For a guy who won’t talk to his hometown newspaper, Sami Al-Arian gets more coverage in the Tampa Tribune these days than Bob Buckhorn, Ronda Storms and Luke Lirot. Sami, the poster boy for guilt-by-terrorist-association and misunderstood rhetoric and erstwhile punching bag of Bill O’Reilly, is, along with Mrs. A-A, a regular ranter in the Trib’s letters to the editor and guest columns. They may not like their coverage by the Trib — indeed, Sami terms it “fascist” — but they should have no complaints about the availability of a forum.
Curious juxtaposition last Monday (Dec. 10), though, between the Trib and the St.Petersburg Times.
The Trib did a page one, top of the fold, Metro piece — with color photo — on Al-Arian’s speech in Largo at an Amnesty International event. The Trib quoted extensively from his presentation that excoriated the Israeli government for its “terrorist” policies and reproved U.S. Attorney General “J. Edgar Ashcroft” for his heavy-handed approach to Arab-Americans and Muslims. Etc. Etc.
Interestingly enough, sibling TV station WFLA, Channel 8 also covered it and did a lengthy piece on Al-Arian’s speech the night before.
As for the Times, it didn’t cover it, although it ran a wire piece with file photo on page three of City & State the following day.
Could it be that predictable Palestinian polemics from Al-Arian are, well, less newsworthy to the Times than to the newspaper Sami won’t talk to?
“We either missed it or ignored it and then thought better about it the next day,” said Neville Green, the Times’ managing editor/Tampa.
Handling Heisman hypeM
uch of the annual media controversy over the Heisman Trophy can be easily reduced. Just change the eligibility criteria.
Being awarded to “The Outstanding College Football Player of the United States” is beyond broad. It invites controversy over offense and defense and hyped statistics piled up by non 1-A players. It also allows periodic bias toward underclassmen.
Here’s the new standard: “The best upper-classman/student athlete playing offense at the 1-A level.”
It means that the Heisman can truly represent the best in big-time college football, a sport too often beholden to commercial interests and double standards for impact athletes. It would officially encourage gifted players to continue through to their junior and senior years and attain something other than a degree of fame and/or fortune. It would preclude bogus students and criminals from being eligible.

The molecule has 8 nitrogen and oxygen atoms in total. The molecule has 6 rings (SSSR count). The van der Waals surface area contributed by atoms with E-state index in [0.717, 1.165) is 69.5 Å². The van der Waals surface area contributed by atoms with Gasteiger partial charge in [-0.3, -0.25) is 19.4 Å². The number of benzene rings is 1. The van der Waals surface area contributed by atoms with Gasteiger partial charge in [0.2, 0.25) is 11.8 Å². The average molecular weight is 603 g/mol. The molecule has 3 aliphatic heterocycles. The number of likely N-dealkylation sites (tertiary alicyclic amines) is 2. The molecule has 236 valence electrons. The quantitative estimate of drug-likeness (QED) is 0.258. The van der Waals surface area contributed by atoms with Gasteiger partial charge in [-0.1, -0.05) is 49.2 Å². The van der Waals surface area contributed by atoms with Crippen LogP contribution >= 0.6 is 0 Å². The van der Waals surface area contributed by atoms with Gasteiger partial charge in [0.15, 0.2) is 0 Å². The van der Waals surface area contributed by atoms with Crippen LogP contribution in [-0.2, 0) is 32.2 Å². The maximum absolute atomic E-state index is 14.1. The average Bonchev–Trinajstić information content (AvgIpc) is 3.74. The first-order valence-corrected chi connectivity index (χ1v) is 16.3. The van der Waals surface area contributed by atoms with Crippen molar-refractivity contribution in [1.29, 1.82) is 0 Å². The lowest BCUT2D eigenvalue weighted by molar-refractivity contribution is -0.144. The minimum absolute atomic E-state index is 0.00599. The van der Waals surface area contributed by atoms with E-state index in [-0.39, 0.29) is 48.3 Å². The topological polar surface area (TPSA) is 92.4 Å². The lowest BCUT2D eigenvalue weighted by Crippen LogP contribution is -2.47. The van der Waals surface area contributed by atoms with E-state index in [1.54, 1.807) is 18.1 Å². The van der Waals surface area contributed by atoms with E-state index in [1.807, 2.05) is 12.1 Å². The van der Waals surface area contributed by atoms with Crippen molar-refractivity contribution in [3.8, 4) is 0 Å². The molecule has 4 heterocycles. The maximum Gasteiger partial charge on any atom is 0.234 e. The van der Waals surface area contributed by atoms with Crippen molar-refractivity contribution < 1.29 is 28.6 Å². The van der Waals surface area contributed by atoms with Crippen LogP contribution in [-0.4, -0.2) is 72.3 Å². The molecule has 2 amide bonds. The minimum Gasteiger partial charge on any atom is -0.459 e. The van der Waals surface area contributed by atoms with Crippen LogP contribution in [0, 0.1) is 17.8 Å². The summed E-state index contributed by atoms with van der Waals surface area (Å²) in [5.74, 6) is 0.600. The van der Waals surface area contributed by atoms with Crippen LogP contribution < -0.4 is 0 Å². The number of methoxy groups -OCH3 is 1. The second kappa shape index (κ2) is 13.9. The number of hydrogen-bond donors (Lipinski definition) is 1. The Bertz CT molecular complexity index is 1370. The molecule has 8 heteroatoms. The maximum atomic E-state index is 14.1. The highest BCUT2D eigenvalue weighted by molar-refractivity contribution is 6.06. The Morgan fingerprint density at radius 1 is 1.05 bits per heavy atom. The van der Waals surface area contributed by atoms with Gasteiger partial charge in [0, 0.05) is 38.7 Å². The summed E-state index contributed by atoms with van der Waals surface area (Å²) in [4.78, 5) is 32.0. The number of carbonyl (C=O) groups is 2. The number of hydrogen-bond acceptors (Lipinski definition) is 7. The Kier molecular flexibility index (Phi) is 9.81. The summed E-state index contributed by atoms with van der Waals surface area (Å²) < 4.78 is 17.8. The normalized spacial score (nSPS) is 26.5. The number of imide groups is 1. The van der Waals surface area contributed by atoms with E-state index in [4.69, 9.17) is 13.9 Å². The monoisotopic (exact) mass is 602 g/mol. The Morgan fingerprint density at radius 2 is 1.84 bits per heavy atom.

By the way, Nebraska’s Eric Crouch was a wonderful choice. He may not be a great pro, but so what?
Drink to that?A
mid all the reaction and over-reaction to more restrictive laws during a national emergency, there’s a tendency in some quarters to hunt for laws that may actually be eased. The Tampa Tribune
found some, which could be “eased in the name of logic and liberty.”
The Trib, in a recent editorial, zeroed in on business regulations that only a bureaucrat could love and the federal tax code that gives byzantine a bad name. Here, here.
But what’s with easing off the legal drinking age of 21? Just because it used to be 18, which matches the dubious legal age for voting, is not rationale enough. If you can’t handle the responsibility to vote, then you don’t, which is the case with most 18-21 year olds. Or you vote the way your parents or social studies teachers suggest. Democracy survives and you learn as you go.
But if you can’t handle liquor responsibly at 18, the consequences can be horrific and tragic. Especially on the road. That’s why the age limit was raised from 18 to 21 in the first place. Moreover, when the legal drinking age is lowered to 18, the ages of those trying to pass for 18 is commensurately lowered. Logic — and human nature — should tell us that.
A legal drinking age of 21 is obviously not a panacea for eliminating teen-aged drinking. A societal sanctioning of 18, however, is an invitation. To disaster.
No one should want to drink to that.
roduct placement is nothing new to American movie fans. The pricey practice has even given rise to ethical questions, such as those involving tobacco products. But it’s perfectly legal, of course, and can be an effective way to promote a product in a high-profile, even positive, context.
Which brings us to The Protective Group, an American manufacturer of military and law-enforcement equipment that includes protective vests. The kind Osama bin Laden fancies.
Sure enough, one was on display in the infamous “Bin Laden, Done That” video the world has been watching. No mistaking the care-and-use label on the olive drab number featured in the video.
What to do? Two things.
First, express patriotic outrage.
“I am horrified that our enemies are using our products,” said Melvyn Miller, CEO of The Protective Group.
Second, make the best of it.
“On the other hand, I understand,” noted Miller. “If I had a $25-million bounty on my head, I would try to obtain the best protective product possible and get it between me and my enemies.”
Not exactly a textbook testimonial, but at least there’s no placement fee.